An inexperienced lawyer nominated for a federal judgeship by President Trump and endorsed by the Senate Judiciary Committee has been withdrawn from consideration to become a district judge in Alabama.
The lifetime appointment of Brett Talley, who was called “unanimously unqualified” by the American Bar Association, “will not be moving forward,” an administration official told NPR Wednesday. Politico reports that Talley “offered to withdraw his nomination” after criticism of his lack of credentials and undisclosed ties to the White House.
Talley’s thin résumé — he has never tried a case or argued a motion — was known when the Senate Judiciary Committee voted on his nomination last month. But neither his inexperience, his far-right blog posts, nor his work as a ghost hunter stopped Republican senators from sending his confirmation on to the full Senate after a 11–9 party-line vote.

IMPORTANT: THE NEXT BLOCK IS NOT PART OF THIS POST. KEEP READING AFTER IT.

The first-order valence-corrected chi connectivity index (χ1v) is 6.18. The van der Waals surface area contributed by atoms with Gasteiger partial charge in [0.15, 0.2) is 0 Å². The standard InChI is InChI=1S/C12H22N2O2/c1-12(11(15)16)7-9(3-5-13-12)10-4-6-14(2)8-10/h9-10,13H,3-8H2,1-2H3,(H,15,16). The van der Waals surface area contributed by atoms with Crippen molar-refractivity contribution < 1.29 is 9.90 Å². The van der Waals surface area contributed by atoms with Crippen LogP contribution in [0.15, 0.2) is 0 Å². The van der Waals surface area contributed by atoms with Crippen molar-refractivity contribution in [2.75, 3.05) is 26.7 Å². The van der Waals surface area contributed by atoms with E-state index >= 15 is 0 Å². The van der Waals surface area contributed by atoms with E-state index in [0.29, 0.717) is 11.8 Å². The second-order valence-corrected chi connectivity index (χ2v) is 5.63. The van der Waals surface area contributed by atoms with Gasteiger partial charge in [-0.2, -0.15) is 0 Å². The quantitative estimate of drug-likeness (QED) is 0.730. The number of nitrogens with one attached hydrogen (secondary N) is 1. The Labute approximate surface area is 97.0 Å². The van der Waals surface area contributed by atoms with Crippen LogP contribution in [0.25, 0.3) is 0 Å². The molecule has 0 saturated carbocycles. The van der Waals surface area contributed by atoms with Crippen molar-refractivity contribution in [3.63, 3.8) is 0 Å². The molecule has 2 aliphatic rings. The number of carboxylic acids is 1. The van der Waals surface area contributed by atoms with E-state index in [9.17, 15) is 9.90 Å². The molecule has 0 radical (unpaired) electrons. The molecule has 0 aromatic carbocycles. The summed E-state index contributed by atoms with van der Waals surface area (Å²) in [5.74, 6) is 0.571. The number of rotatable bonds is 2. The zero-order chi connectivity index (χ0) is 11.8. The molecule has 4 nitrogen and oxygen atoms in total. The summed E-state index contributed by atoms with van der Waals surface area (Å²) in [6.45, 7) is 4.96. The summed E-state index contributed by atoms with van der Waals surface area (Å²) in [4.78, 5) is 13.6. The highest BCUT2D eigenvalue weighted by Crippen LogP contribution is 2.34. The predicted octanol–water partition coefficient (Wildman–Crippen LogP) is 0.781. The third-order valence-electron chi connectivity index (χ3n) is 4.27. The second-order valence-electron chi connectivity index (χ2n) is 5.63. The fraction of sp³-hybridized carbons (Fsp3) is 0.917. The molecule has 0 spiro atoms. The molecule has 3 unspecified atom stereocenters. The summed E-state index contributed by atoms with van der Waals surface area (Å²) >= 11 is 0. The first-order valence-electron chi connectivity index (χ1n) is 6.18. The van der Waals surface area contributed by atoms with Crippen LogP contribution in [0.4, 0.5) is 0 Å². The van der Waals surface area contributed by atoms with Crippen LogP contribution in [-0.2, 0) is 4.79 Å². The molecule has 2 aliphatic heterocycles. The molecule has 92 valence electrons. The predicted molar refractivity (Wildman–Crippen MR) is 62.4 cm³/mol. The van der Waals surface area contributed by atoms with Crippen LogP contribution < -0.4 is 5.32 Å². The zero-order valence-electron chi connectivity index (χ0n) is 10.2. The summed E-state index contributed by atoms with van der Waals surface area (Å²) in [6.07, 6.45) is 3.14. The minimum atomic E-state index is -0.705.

Days after the committee endorsed Talley, the Times reported that he failed to disclose that his wife is chief of staff to White House lawyer Donald McGahn. For a federal judge, that would be an obvious conflict of interest.
For some Republicans in the Senate, that was enough to turn on Talley, and in recent weeks Alabama senator Richard Shelby and Iowa senator Chuck Grassley, chairman of the Judiciary Committee, urged him to step aside. Louisiana senator John Kennedy, also a Republican, said if Talley’s nomination was put up to a vote for the entire body, he’d vote against it.
“I had no idea his connection,” Kennedy said after learning that Talley’s wife works in the White House. “And he’s never tried a lawsuit in his natural life. And he’s gonna be on the federal bench? Give me a break. A break. It is embarrassing.”